The Refurbishment of Esselen Clinic
Ntsika Architects - South Africa
Drawings, plans, elevations
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Esselen Street Clinic – ‘Restoring an important part of Hillbrow’. Situated on the corner of Esselen and King George Street, along an inner city Rea Vaya bus route, and on the fringe of the Hillbrow Health Precinct (HHP), the existing clinic was a prime location to create a cornerstone primary health care facility, as part of the Corridors of Freedom initiative. Ntsika Architects, together with Herbert Prins Architects as heritage consultant, were commissioned for the refurbishment of the ground and first floors of the existing clinic. Designed and erected by Willem Pabst, between 1943 and 1951, the building is a heritage site, as so according to Section 34, constitutes as a heritage building in South Africa. Originally the building was designed as the Colin Gordon Nursing Home. The purpose of the refurbishment of the existing building was four-fold: 1. To highlight and celebrate the building’s heritage value while maximising its durability and functionality. 2. To create greater cohesion between the clinic and the neighbouring building 3. To create a more functional, durable and efficient health care facility 4. To enhance the building’s relationship with the neighbouring HHP facilities, to create an active street edge. To celebrate the heritage of the exiting building, great care was taken to maintain as much of the existing structure and materiality as possible. This is demonstrated in the restored structural staircase, which was conceived as a light well through the building. An original internal door was reproduced and reinstated in areas which had been discarded through numerous renovations over the years. To pay homage to the original aesthetic of the space, all major additions and alternation made to the building were done in aluminium and glass, in order to mark the change of era. They ‘touch’ the old building ‘lightly’, retaining the integrity of both old structure and new intervention. A shared courtyard between the Pabst and an older structure adjoining it, becomes a celebrated and accessible space for both buildings. Generous doors opened from the now lower waiting area onto the courtyard as well as from the secondary waiting area in the adjacent building, onto the same space. The programme of the clinic functions across the two buildings and the accessibility and coherence between the two structures was addressed in the redesign, with generous ramps linking the two and open waiting areas on ground floor. Hillbrow is a volatile environment. With the upgrade of the Esselen Street Clinic it was important to address the street edge to create a more active facade. This was achieved through widening the entry way of the existing building, and proposing outdoor furniture and landscaping to be implemented along the harsh building edge. The unmistakable curved canopy over the entrance remains and the building has a presence on the street once more.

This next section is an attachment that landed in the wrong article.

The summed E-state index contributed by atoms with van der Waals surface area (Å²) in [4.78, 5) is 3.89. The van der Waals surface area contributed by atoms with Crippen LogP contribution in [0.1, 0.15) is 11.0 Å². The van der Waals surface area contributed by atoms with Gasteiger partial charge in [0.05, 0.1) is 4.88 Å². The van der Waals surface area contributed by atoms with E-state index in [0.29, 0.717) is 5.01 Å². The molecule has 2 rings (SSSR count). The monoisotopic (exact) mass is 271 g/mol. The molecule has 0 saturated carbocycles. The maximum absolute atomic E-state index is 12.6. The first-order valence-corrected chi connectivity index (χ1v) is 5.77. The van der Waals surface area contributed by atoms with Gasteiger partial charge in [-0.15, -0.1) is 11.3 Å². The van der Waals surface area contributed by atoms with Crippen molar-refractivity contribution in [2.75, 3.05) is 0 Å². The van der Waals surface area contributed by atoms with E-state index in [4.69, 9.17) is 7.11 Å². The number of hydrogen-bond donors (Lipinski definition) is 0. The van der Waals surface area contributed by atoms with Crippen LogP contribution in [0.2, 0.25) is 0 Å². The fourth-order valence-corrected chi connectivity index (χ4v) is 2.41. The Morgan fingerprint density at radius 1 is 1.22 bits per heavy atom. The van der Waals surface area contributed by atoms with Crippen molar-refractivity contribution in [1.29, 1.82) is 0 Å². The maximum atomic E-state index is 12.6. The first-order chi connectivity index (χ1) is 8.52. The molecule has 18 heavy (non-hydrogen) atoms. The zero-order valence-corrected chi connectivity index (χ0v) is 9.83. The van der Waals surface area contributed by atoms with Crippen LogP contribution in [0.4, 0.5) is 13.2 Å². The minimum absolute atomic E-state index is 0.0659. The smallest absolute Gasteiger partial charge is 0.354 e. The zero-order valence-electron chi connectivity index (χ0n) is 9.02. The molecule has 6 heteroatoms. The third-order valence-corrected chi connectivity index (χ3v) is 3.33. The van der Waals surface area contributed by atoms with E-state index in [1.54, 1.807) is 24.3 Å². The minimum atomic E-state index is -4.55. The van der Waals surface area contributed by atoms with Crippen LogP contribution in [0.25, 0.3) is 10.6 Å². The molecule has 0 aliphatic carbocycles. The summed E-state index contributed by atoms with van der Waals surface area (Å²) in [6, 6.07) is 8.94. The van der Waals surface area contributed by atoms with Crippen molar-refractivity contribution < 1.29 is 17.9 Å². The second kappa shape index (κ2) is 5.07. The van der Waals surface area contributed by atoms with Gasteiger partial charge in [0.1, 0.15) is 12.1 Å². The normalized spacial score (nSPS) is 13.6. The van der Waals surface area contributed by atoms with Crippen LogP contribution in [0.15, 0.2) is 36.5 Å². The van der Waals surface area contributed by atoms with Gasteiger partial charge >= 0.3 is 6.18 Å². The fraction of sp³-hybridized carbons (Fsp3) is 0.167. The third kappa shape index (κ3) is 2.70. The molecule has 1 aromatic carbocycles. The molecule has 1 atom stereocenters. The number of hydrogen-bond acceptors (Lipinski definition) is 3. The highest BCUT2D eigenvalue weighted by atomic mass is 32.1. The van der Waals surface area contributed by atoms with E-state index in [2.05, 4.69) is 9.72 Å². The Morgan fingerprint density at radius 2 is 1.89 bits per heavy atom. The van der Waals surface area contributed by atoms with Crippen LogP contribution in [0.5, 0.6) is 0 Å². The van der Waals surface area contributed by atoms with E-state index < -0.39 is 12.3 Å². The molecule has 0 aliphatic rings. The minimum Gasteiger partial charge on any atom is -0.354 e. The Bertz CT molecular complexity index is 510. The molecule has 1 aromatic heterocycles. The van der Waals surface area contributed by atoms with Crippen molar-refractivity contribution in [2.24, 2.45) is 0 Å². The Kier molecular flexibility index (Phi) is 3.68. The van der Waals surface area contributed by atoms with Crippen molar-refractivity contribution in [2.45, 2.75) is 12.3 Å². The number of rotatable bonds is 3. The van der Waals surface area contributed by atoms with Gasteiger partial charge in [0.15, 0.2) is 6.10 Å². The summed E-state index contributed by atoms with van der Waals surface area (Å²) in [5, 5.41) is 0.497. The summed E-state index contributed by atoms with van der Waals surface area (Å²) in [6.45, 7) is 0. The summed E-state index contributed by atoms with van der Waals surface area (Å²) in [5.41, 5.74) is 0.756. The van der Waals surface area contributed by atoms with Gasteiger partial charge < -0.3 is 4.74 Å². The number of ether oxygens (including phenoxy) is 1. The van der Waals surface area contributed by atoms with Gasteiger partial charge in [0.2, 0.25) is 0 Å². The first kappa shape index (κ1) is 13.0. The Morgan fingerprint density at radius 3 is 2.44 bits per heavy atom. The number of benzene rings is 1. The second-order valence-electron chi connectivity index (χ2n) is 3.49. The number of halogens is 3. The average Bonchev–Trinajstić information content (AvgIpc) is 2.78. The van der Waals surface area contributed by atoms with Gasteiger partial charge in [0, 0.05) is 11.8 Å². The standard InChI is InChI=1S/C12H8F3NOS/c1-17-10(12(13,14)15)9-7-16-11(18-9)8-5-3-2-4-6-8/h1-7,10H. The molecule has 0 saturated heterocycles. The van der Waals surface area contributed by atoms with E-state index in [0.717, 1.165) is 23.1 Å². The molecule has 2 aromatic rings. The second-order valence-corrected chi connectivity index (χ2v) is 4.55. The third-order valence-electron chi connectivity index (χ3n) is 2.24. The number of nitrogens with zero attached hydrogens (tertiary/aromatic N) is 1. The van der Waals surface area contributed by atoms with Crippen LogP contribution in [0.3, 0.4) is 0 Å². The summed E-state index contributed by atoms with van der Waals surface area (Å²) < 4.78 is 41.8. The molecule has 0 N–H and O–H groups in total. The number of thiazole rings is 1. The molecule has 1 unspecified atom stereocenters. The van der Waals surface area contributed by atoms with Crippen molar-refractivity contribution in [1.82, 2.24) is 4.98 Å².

3 word address features
robust.light.longevity Robust: breathing new life into a part of the city that is gritty, hostile and unfriendly. The clinic is a critical component in the urban landscape of Hillbrow. Refurbished with robust materiality and intention, the building creates a more generous public interface with the street and re-inserts itself with a sense of civic presence. Light: the floor plates have been opened to the envelop of the building, allowing natural light to flood the public waiting areas. These waiting areas open up onto a shared courtyard which becomes a secondary outdoor waiting area, which helps control the spread of infectious diseases. Longevity: built between 1943-1951, the building has been declared a heritage site. The project aims to enhance this status and to ensure that it will be revered 100 years from now, through good, considered intervention.
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